Movie adaptations of Ellis’ work either nail it or fall flat. To nail it, the filmmaker needs to capture Ellis’ highly satirical view of the world, which is typically set in ‘80s New York or LA. Mary Harron did a great job by not taking her American Psycho too seriously. Roger Avary’s Rules of Attraction, however, faulted badly; it’s amusing, sure, but nowhere near as iconic as the novel.
Adapting “The Informers” wasn’t going to be easy. The book has about 13 different narratives, tons of tricky dialogue and two vampires who live among society as… vampires. But with Ellis’ voice, the book works well. On screen, it fails miserably.
It’s ‘80s LA, and we’re focused, for the most part, on the snobby rich elite. The movie intertwines several story lines, most of which have nothing to do with the other. Sure the film is full of Ellis’ trademark profane, coke infused dialogue, but it’s not enough to keep it afloat.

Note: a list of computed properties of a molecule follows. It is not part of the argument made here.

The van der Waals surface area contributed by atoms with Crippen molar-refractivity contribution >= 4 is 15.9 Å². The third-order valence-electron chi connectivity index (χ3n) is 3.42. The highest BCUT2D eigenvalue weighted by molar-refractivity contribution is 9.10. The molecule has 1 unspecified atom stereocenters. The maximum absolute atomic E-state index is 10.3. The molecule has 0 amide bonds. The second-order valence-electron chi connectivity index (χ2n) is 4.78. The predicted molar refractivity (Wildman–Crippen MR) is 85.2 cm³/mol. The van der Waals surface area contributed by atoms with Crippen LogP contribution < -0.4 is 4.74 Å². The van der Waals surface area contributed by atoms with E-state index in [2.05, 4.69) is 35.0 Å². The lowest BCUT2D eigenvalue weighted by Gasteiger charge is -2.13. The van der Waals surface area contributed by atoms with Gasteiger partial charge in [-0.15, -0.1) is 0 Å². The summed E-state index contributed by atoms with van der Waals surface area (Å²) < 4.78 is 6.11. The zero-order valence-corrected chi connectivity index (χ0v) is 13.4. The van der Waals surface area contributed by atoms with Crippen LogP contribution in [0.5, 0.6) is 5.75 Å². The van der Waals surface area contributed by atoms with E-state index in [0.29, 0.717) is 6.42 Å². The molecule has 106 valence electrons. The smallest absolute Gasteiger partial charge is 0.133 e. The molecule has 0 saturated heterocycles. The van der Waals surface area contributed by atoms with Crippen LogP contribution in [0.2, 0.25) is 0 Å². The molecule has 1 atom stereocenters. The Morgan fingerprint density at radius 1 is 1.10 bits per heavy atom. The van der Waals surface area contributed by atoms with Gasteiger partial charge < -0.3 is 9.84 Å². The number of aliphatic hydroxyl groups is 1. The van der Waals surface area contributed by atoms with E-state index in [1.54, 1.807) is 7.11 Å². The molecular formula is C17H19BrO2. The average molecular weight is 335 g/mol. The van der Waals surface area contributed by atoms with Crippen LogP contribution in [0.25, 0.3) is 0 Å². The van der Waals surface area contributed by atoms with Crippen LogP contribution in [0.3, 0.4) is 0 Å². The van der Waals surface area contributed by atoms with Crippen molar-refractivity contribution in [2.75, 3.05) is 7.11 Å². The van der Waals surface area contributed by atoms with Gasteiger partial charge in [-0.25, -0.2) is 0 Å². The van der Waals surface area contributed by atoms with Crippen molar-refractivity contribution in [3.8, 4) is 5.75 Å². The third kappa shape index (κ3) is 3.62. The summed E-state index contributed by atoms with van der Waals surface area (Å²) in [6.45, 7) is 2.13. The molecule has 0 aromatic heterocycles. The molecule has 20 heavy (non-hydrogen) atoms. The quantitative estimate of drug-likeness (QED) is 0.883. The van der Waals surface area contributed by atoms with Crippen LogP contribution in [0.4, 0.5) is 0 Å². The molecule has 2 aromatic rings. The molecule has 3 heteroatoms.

Not even the likes of Billy Bob Thornton, Mickey Rourke, Kim Basinger, Chris Isaak and Brad Renfro (his last film), can save this meandering mess. It’s not that the actors are bad, but they just aren’t given anything to do. They talk in one-note monotone which quickly loses our attention. The fact that Ellis himself co-wrote the screenplay puzzles me even more.
The whole time I was watching the film, I was waiting for the vampires, thinking it would be very difficult to pull off. I was relieved, at first, when the vampire story wasn’t even incorporated into the film. But then I realized that that was the plot line I was looking most forward too. I guess the filmmakers thought those characters would take away from the film. That's a shame, because this would've been one case where vampires actually put life into something. D